After a demonstration incident in Florida proves the thieves' willingness to use the botulinus, General Williams receives a call in the presence of Barrett, Anne, and Cavenaugh threatening to release more of the toxin in Los Angeles County unless Station Three is closed. The caller cuts himself off before he can be traced, but not before confirming that he is Charles Reynolds Ainsley.
Pursuing a police report, Barrett and Ann visit the location where a car broke down and was left abandoned during the evening of the theft. Barrett deduces that the driver was involved and with Ann's help locates an airtight steel box containing the missing vials in a nearby stream, only to be confronted by two armed men, the thieves themselves. Barrett and Ann are taken with the box to the home of Dr. Hoffman, the other conspirator in the theft.
Hoffman decides to take them hostage, but they are being followed by security agents. It comes out that Veritti and Donald, the two thugs working with Hoffman, had hidden some vials with a time activating device somewhere in Los Angeles. At some point, the flask containing the "Satan Bug" is separated from the others by Hoffman, leaving the rest with Veritti and Donald along with the hostages, despite an attempt by Barrett and Ann to overpower them. Soon the henchmen realize that they are being shadowed by two agents in a car.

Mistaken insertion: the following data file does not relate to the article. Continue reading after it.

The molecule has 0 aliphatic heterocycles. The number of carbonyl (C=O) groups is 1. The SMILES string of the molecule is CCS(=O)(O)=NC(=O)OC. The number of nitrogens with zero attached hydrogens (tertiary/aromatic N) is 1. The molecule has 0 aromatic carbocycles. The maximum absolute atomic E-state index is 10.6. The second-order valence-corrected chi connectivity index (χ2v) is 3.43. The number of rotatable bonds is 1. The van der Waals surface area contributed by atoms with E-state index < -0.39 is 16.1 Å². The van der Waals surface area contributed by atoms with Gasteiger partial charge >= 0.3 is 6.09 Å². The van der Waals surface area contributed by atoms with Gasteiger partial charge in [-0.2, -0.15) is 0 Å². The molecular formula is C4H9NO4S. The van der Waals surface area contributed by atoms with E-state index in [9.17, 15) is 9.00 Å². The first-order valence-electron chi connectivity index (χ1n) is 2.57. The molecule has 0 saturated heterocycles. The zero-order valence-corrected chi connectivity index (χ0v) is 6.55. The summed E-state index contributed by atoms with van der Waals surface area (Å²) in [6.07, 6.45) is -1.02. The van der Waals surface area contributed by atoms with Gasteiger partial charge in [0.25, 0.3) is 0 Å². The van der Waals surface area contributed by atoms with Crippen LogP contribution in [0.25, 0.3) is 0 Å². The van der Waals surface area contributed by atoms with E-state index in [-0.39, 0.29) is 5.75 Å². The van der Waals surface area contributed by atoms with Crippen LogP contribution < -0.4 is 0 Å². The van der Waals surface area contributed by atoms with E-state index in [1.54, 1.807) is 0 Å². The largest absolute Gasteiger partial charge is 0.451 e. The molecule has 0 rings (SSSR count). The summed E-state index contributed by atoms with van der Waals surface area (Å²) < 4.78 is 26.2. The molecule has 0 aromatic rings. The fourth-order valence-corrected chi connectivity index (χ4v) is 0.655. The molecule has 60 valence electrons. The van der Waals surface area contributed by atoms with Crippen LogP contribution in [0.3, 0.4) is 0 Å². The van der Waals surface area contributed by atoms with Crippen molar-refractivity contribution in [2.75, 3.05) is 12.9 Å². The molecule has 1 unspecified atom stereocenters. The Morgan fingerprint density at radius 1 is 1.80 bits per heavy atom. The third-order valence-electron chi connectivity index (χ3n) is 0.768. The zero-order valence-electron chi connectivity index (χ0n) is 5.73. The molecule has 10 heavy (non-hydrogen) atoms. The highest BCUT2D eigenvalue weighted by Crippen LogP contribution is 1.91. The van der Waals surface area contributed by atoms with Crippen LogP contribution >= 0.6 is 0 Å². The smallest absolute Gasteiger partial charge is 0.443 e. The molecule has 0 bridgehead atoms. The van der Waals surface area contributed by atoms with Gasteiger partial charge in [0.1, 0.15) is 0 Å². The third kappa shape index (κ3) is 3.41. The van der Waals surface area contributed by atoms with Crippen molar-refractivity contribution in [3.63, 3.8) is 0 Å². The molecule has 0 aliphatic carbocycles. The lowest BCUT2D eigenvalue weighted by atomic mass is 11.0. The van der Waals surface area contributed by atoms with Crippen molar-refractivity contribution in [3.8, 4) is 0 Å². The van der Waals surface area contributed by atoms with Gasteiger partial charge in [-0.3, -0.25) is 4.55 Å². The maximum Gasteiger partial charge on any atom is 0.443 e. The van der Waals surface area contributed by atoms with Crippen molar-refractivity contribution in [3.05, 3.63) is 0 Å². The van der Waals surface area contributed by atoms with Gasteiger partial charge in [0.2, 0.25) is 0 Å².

After a confrontation at an abandoned gas station, Veritti and Donald decide to lock the two agents along with Barrett and Anne in the garage. Realizing that the thugs intend to kill them, Barrett convinces them to take Anne as a hostage, and as they do they shatter one of the vials. Though both agents are killed, Barrett escapes by forcing an exit, setting the room afire as he does so. After an unsuccessful attempt to radio for help, he stops a passing car being driven by Hoffman who has pulled a double cross on his own men. Barrett makes a deal to learn the location of the flasks in Los Angeles in return for the closure of Station Three.
Barrett is aware by now that Hoffman is Ainsley himself. As they drive to Los Angeles, they hear a radio announcement reporting the closure of Station Three (which Barrett knows is false, having arranged it earlier). Later they are intercepted by men revealing themselves as fellow agents, and after arresting Ainsley, they take him and Barrett in their car towards Los Angeles. Meanwhile, Veritti and Donald are killed at a roadblock while trying to escape, the flasks they are carrying are safely retrieved, and Anne is rescued and reunited with her father, who assures her that Barrett may still be alive, his body not found with those of the other two agents at the gas station.